The Hydrologic System


What is the Hydrologic System?

The Hydrologic System is the entire cycle of water movement. It is also known as the water cycle. Rainwater infiltrates the soil and then the water is absorbed by plants, evaporates, or runs off into other surface waters. The energy from the sun is what drives the system.

The majority of water is located in oceans (97.6%).The remaining water is located in glaciers (1.9%), ground water (0.5%), and lakes and rivers (0.02%). It may seem like there is plenty of water, yet very little of the water that exists is appropriate and accessible for human use.

The amount of time that water replenishes differs depending on the water source. The water in rivers on average is renewed every sixteen days. The water in the atmosphere is replaced every eight days. The water in lakes, glaciers, oceans, and ground water can take hundreds to thousands of years to be completely renewed. The actions of humans are making it harder for the hydrologic system to process efficiently.

Human Impact:


The Earth's water supply is constant. However, humans have the ability to alter the water supply by daily activities. In every generation, the ideal living standard has increased. Higher populations result in an increase of economic and industrial growth. The human population has increased significantly as well. This strains the Earth's natural resources, including water. Higher population results in withdrawing more water from rivers, lakes, and aquifers. This damages local resources, habitats, and threatens the future water supply. Higher population also leads to larger amounts of waste water being discharged. This pollutes water resources, and the hydrologic system can not replenish the water fast enough. If the human population continues to grow as predicted, the earth is going to be under tremendous stress from trying to support all forms of life. Our activities can alter the hydrologic system by changing the quantity and quality of water that is produced by the system.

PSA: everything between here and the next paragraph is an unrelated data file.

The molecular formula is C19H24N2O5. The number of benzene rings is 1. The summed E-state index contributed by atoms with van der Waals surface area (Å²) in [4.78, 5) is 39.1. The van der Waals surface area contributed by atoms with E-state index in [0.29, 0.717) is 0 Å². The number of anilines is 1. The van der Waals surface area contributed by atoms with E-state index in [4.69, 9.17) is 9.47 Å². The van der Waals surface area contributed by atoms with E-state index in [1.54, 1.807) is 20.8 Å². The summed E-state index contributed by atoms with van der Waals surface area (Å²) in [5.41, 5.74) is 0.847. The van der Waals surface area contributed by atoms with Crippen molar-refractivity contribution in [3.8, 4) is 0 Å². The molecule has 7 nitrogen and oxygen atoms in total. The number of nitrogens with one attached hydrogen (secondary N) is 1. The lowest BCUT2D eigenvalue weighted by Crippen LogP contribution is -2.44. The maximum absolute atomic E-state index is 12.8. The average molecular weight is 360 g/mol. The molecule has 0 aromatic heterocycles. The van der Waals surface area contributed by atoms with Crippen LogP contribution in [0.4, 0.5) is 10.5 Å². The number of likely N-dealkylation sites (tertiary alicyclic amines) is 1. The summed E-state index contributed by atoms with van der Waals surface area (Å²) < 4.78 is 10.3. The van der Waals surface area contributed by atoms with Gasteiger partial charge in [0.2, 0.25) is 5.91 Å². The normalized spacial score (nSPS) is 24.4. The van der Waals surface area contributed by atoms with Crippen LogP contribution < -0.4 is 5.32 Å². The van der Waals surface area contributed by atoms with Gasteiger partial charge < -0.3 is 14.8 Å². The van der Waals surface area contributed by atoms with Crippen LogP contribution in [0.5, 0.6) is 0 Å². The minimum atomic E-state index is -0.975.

Actions that Harm the Hydrologic System:

  • Withdrawing large amounts of water
  • Constructing roads, homes, and industrial buildings
  • Removal of trees and vegetation
  • Filling in ponds
  • Using water resources as a garbage disposal

All of these actions harm the hydrologic system because runoff can not be filtered or slowed down before being distributed into other bodies of water. As a result, the amount of water that infiltrates is decreased and  the amount of storm water runoff increases. This then creates more problems such as erosion, flooding, and destruction of habitat.


Water Resource:

As human population increases water is becoming more limited. Yet, people expect clean and affordable water at easy access. Michigan and the surrounding states of the Great Lakes are fortunate to have a huge water supply so close to home. The Great Lakes are a very valuable and vulnerable resource. They hold 90% of the fresh surface water in North America. The Great Lakes are going to play a large role in environmental policies as water becomes more scarce. There has already been discussion of transporting water from the Great Lakes to western states.